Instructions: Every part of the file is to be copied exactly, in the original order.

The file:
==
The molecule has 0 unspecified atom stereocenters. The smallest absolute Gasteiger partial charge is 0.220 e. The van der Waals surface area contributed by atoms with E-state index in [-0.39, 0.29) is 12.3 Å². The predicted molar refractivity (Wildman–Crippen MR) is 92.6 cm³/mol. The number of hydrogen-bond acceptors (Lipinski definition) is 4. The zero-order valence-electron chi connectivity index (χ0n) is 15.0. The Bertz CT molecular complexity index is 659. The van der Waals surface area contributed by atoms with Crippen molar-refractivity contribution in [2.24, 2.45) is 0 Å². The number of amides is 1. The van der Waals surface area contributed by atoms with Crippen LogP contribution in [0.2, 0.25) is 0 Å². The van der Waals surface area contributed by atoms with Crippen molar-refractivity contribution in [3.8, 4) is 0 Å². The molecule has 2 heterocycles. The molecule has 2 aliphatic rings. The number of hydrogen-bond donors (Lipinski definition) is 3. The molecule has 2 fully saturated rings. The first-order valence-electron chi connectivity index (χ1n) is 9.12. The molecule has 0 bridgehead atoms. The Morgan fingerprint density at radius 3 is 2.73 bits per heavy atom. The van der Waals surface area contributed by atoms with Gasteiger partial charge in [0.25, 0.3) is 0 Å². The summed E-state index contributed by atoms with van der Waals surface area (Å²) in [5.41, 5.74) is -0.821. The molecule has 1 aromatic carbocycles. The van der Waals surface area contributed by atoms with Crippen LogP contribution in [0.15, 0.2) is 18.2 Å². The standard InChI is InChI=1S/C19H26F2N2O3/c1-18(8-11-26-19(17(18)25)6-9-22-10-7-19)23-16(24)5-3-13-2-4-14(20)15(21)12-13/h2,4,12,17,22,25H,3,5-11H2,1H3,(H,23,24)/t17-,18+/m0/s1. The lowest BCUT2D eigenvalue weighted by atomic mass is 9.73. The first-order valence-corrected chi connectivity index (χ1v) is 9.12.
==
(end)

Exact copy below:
The molecule has 0 unspecified atom stereocenters. The smallest absolute Gasteiger partial charge is 0.220 e. The van der Waals surface area contributed by atoms with E-state index in [-0.39, 0.29) is 12.3 Å². The predicted molar refractivity (Wildman–Crippen MR) is 92.6 cm³/mol. The number of hydrogen-bond acceptors (Lipinski definition) is 4. The zero-order valence-electron chi connectivity index (χ0n) is 15.0. The Bertz CT molecular complexity index is 659. The van der Waals surface area contributed by atoms with Crippen molar-refractivity contribution in [2.24, 2.45) is 0 Å². The number of amides is 1. The van der Waals surface area contributed by atoms with Crippen LogP contribution in [0.2, 0.25) is 0 Å². The van der Waals surface area contributed by atoms with Crippen molar-refractivity contribution in [3.8, 4) is 0 Å². The molecule has 2 heterocycles. The molecule has 2 aliphatic rings. The number of hydrogen-bond donors (Lipinski definition) is 3. The molecule has 2 fully saturated rings. The first-order valence-electron chi connectivity index (χ1n) is 9.12. The molecule has 0 bridgehead atoms. The Morgan fingerprint density at radius 3 is 2.73 bits per heavy atom. The van der Waals surface area contributed by atoms with Gasteiger partial charge in [0.25, 0.3) is 0 Å². The summed E-state index contributed by atoms with van der Waals surface area (Å²) in [5.41, 5.74) is -0.821. The molecule has 1 aromatic carbocycles. The van der Waals surface area contributed by atoms with Crippen LogP contribution in [0.15, 0.2) is 18.2 Å². The standard InChI is InChI=1S/C19H26F2N2O3/c1-18(8-11-26-19(17(18)25)6-9-22-10-7-19)23-16(24)5-3-13-2-4-14(20)15(21)12-13/h2,4,12,17,22,25H,3,5-11H2,1H3,(H,23,24)/t17-,18+/m0/s1. The lowest BCUT2D eigenvalue weighted by atomic mass is 9.73. The first-order valence-corrected chi connectivity index (χ1v) is 9.12.